Women shaping a more just and inclusive future

Amal Abikar & Helen Clark

By Amal Abikar

 

Recently I joined a packed audience at Deakin Edge at Federation Square to listen to the former administrator of the United Nations Development Programme and first female Prime Minster of New Zealand Helen Clark about her incredible political journey and her exploits in the international development sector.

I sat next to a woman who was more excited than I was!  She passionately told me about how she grew up with Helen and had been watching her career skyrocket throughout the years. She vividly recalled Helen’s early years as a fierce activist for various social movements including her strong stance against apartheid in South Africa and her unequivocal condemnation of the Vietnam War. I did not grow up with Helen. My interest in attending was to hear an authentic voice speak about how women have a leading role in shaping a more just and inclusive future.

I was hoping to be inspired and I wasn’t disappointed.

The relationship between gender and health and how they interact effects a woman’s ability to exercise her right to good health. Gender also plays a significant role in overall wellbeing. I was keen to hear Helen’s perspectives – and what role I could possibly take in shaping a just and inclusive future for women’s health. Offering an insightful discussion on the reality of gender inequality in politics, Helen captivated the audience (and myself), offering an insightful discussion on the BIG three:

Women, Health and Leadership.

For her eight years as NZ Prime Minster spanning 1999 to 2008, Helen was able to introduce health and education reform by establishing strong policy initiatives in the areas of nuclear disarmament and public health.

Helen spoke candidly about her role as the NZ Health Minister and highlighted some of her signature achievements including establishing midwifery as a full profession with greater autonomy and independence, removing the need for clinicians to sign off their work. The second success she highlighted was creating a Royal Commission (NZ) into cervical cancer and introducing NZ’s first universal cervical cancer screening program.  The third accomplishment being the reduction in tobacco use through strong control measures in advertising and sponsorships.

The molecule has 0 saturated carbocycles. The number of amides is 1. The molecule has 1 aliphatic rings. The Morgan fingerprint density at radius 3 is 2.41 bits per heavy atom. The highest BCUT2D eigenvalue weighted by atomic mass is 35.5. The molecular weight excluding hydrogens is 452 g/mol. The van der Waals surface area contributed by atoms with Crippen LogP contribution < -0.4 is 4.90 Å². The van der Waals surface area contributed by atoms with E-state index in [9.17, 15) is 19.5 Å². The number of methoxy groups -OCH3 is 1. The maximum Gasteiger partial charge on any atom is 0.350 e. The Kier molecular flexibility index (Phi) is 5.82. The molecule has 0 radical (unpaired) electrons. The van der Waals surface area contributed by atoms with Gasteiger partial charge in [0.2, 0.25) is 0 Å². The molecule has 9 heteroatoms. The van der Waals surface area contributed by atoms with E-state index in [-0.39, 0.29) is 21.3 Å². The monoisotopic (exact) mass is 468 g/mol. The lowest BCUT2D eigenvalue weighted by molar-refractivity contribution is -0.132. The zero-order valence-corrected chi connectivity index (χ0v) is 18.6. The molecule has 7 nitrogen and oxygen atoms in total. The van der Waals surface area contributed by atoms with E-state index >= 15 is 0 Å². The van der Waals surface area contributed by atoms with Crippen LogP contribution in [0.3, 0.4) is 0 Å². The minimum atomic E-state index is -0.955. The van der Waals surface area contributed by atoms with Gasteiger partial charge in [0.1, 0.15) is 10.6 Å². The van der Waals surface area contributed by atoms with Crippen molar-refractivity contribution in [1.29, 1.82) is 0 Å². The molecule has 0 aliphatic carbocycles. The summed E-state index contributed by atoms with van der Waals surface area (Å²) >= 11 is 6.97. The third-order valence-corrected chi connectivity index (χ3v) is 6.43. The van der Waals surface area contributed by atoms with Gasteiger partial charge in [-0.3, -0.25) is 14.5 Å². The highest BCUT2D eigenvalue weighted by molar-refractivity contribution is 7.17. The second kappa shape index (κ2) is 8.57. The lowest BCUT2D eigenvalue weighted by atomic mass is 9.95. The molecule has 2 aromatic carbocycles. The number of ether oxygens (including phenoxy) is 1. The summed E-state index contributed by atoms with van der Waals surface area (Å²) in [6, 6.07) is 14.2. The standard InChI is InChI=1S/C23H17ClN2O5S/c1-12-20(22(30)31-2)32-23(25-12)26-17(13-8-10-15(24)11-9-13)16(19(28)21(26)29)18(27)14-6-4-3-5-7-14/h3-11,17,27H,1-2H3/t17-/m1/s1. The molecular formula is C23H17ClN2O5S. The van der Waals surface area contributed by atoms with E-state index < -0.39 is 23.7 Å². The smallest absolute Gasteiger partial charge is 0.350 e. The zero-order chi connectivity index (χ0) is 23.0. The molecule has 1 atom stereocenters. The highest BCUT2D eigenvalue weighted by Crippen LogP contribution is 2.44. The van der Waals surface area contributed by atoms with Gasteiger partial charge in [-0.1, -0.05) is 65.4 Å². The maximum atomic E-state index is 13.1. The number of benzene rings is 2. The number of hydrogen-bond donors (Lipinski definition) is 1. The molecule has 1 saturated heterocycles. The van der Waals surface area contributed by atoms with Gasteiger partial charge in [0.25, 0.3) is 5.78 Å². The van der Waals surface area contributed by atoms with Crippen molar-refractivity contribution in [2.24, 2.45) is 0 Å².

To hear her insights, the challenges she faced and the impact of seemingly simple, yet complex interventions reinforced to me how critical evidence informed policy can be in achieving significant health benefits for the whole of the community, but especially women.  It reminded me that Australia needs to be braver and have courageous prevention policy discussions.

Next, Helen discussed how female leaders around the world were scarce and identified the stark gender imbalance that too often exists in politics and business. While she focused on the gender-based barriers that permeate the political arena and the resilience she developed working in politics, her insights had applications to a range of other settings, especially the health sector.

She spoke about the importance of creating change by starting local, being authentic and engaging in our own communities.

As the current Board Chair of the Partnership for Maternal, Newborn and Child Health (PMNCH), Helen emphasised how women’s empowerment and gender equality are essential to global progress. One statement rang true to me: “we cannot build the future we want and achieve the Sustainable Development Goals (SDGs) without the full participation of women”.

The talk was incredibly inspiring as Helen spoke about the importance of having a strong voice on sustainable development, climate action, gender equality and women’s leadership. As I left Fed Square, it was reaffirmed in my mind that it was time society prioritised the health and wellbeing of our communities by addressing inequitable health outcomes, especially in Melbourne’s northern growth corridor.

Through strong partnerships and preventative strategies, a healthier future is possible.

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